And, and I think it happens on a spectrum, right? Because I I've worked with people who think they need all the information before they can start. And I've worked with people who are absolutely uninterested in, in learning anything that's not directly applicable right now. And I found both groups of people frustrating to work with what I really like are people who find the right spot on the gradient, where, you know, they're mostly interested in getting things done because that's what we're all here to do, right? Like we're not here to become the world's biggest, you know, mental map of the programming world, like who, who cares. But what we are here to do is do a good job at the work that we do so that we can make a good living and go live lives that we enjoy. And so practical application is huge there, but there's also this magic of learning for the sake of learning and learning for fun. That is just gathering knowledge for the sake of gathering knowledge. I always caution people against over-indexing on that, but honestly, that's a huge part of what I think has been my success is trying to mostly be practical, but then dedicate time to play. Like, I'm just gonna pull up this new tech and I'm gonna build a new site with it. I'm gonna refactor my personal site using whatever the, the latest like hot framework is just to see how it works and, and see what I like. And that little bit of, of learning for fun helps me make connections that might have been difficult. Had I been only doing practical work based on the, so like the tasks at hand, I'm a big fan of balance. Like mostly learn for practice and, and practical application, but make time for fun and exploration, because that's gonna help you see more of what's available and more of what you could do if you like, you know, look this way or look that way you can self direct your career a little bit more if you've got a better sense of the land game.Speaker 2:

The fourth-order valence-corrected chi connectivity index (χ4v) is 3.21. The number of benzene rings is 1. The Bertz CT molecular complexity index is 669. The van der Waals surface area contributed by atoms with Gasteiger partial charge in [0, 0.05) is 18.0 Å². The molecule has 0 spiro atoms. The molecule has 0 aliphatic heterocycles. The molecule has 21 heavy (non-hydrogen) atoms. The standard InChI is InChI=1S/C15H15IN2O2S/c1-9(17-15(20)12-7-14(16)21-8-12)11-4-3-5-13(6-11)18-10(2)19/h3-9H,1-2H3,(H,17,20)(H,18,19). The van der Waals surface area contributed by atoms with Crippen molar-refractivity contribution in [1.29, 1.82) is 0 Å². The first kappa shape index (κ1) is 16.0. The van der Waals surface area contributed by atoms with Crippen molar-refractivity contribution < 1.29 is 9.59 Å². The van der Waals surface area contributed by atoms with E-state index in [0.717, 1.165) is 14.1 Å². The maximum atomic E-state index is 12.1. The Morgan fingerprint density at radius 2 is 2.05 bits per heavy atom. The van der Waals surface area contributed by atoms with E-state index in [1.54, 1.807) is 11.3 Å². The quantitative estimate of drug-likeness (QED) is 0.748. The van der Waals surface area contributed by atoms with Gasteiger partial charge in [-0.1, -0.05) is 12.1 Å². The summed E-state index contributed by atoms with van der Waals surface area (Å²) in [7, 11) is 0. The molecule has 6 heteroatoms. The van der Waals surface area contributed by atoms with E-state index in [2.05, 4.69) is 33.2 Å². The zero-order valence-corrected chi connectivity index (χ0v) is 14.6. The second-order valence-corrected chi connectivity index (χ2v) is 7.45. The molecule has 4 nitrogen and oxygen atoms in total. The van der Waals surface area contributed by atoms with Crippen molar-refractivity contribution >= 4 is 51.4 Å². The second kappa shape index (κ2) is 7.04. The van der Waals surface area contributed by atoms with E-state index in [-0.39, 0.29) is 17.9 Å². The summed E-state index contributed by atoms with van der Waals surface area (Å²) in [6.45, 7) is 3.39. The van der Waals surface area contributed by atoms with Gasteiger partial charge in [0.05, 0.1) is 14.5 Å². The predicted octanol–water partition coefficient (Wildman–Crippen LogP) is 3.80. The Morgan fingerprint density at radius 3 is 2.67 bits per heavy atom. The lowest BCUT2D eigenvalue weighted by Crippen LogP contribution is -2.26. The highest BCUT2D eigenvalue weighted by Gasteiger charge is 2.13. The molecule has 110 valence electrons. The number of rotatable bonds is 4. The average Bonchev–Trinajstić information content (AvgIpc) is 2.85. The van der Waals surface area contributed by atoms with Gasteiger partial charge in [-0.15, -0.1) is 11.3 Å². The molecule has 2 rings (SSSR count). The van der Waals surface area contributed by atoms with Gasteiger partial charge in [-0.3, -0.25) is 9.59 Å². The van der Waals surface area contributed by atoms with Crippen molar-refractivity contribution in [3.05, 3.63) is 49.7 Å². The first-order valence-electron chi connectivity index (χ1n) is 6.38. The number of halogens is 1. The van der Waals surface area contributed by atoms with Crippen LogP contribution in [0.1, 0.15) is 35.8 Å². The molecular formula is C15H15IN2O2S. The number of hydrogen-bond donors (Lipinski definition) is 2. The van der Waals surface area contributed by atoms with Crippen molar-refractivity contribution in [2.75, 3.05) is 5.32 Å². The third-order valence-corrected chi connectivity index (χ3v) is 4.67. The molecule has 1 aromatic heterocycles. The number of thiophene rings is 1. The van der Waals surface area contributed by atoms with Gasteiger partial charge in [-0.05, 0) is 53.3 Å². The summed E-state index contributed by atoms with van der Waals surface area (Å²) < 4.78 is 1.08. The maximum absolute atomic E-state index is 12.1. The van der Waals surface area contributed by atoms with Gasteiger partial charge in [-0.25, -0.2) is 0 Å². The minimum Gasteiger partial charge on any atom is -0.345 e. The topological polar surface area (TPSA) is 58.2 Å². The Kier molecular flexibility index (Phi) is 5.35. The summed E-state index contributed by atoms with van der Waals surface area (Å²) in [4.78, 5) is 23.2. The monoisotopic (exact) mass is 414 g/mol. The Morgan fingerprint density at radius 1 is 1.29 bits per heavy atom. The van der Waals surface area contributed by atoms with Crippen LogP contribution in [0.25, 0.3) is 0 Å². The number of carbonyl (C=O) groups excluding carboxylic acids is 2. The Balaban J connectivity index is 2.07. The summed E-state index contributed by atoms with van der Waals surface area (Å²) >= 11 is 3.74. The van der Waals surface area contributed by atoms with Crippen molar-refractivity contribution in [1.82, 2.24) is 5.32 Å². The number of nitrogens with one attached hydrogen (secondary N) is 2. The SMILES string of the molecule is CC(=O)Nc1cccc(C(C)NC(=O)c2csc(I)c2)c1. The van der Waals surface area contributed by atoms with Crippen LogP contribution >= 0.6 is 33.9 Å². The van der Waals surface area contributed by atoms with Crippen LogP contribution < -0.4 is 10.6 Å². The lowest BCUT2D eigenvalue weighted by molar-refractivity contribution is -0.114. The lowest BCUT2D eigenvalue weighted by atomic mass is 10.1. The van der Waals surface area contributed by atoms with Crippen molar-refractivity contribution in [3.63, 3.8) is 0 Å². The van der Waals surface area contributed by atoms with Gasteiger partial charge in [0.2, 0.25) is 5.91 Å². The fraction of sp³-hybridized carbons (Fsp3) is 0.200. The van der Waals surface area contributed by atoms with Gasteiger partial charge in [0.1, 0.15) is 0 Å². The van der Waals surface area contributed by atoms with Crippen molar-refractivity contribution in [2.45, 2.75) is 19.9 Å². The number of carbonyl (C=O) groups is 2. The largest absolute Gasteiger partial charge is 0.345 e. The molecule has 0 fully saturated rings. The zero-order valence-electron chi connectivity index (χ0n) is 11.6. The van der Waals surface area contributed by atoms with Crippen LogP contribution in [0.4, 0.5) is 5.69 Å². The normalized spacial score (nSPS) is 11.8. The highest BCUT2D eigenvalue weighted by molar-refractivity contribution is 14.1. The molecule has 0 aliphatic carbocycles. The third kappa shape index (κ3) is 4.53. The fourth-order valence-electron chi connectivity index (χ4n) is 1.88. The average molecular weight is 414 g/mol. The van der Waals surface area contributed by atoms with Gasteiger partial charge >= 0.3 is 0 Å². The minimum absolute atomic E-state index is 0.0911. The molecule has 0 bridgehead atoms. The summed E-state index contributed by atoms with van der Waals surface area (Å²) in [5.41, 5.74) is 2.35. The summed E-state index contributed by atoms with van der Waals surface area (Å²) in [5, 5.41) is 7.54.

Yes. It makes me think of this, uh, blog post. And I don't remember the title that definitely did not do my homework well from Sarah Rener, who used to be, uh, working with you at NFI a couple months ago. And she wrote this article on CSS tricks on the fact that yes, computer science degree is not necessary, but if you don't have it, then there are things that you will need to make up for. And that's okay. But these things are very important. And I will link to the blog post in the show notes. But I remember that she outlined, for example, the skill of learning to learn, because no matter what is the, the path that you take, the door that you open, that gives you access to the world of tech and gives you access to a career in tech. At some point you will have to learn things and you will have to develop that skill. And that is something that is definitely taught in academia. If you don't take that path, you will have to learn it on your own. And this is still very important. And yes, as you mentioned, curiosity will definitely still be important. At least if you want to be able to do things on your own and to grow your career, it is not only going to be okay. I just learn exactly what I need. And then I move on. Usually you will need to practice over and over. Not to understand not necessarily only what you need to do right now, but why you are doing it. So Jason, you don't only do learn with Jason. It would be a, a, a pretty nice life, but you're also the VP of DX at Nety. So your team makes sure that every developer using the platform can the most of it. And so I believe like you have the documentation team that is also part of the ex, so that speaks volume about what DX means for NFI and how much there is a huge education focus for it. And so I'd love to know how do you apply what you learn from teaching developers, how to, to teaching developers, how to use a commercial platform?Speaker 1: